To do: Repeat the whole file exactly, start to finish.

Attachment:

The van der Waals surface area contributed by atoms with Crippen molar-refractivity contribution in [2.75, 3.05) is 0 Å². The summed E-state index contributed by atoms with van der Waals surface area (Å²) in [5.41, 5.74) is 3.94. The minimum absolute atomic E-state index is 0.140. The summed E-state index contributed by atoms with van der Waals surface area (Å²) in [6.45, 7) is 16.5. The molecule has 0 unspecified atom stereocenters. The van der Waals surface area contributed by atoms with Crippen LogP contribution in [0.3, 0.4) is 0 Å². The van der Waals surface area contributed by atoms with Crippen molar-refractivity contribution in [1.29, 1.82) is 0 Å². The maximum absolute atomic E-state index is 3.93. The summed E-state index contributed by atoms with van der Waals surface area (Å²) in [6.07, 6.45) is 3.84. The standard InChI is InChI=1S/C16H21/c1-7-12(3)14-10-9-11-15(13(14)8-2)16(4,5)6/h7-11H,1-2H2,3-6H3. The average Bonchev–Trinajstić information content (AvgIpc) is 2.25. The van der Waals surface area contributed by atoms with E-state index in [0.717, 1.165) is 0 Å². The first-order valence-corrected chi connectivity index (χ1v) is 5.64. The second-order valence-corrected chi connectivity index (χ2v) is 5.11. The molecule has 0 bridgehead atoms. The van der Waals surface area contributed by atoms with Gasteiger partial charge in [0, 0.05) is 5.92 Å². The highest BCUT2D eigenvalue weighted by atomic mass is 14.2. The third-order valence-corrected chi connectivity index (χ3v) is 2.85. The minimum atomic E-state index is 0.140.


The van der Waals surface area contributed by atoms with Crippen molar-refractivity contribution in [2.75, 3.05) is 0 Å². The summed E-state index contributed by atoms with van der Waals surface area (Å²) in [5.41, 5.74) is 3.94. The minimum absolute atomic E-state index is 0.140. The summed E-state index contributed by atoms with van der Waals surface area (Å²) in [6.45, 7) is 16.5. The molecule has 0 unspecified atom stereocenters. The van der Waals surface area contributed by atoms with Crippen LogP contribution in [0.3, 0.4) is 0 Å². The van der Waals surface area contributed by atoms with Crippen molar-refractivity contribution in [1.29, 1.82) is 0 Å². The maximum absolute atomic E-state index is 3.93. The summed E-state index contributed by atoms with van der Waals surface area (Å²) in [6.07, 6.45) is 3.84. The standard InChI is InChI=1S/C16H21/c1-7-12(3)14-10-9-11-15(13(14)8-2)16(4,5)6/h7-11H,1-2H2,3-6H3. The average Bonchev–Trinajstić information content (AvgIpc) is 2.25. The van der Waals surface area contributed by atoms with E-state index in [0.717, 1.165) is 0 Å². The first-order valence-corrected chi connectivity index (χ1v) is 5.64. The second-order valence-corrected chi connectivity index (χ2v) is 5.11. The molecule has 0 bridgehead atoms. The van der Waals surface area contributed by atoms with Gasteiger partial charge in [0, 0.05) is 5.92 Å². The highest BCUT2D eigenvalue weighted by atomic mass is 14.2. The third-order valence-corrected chi connectivity index (χ3v) is 2.85. The minimum atomic E-state index is 0.140.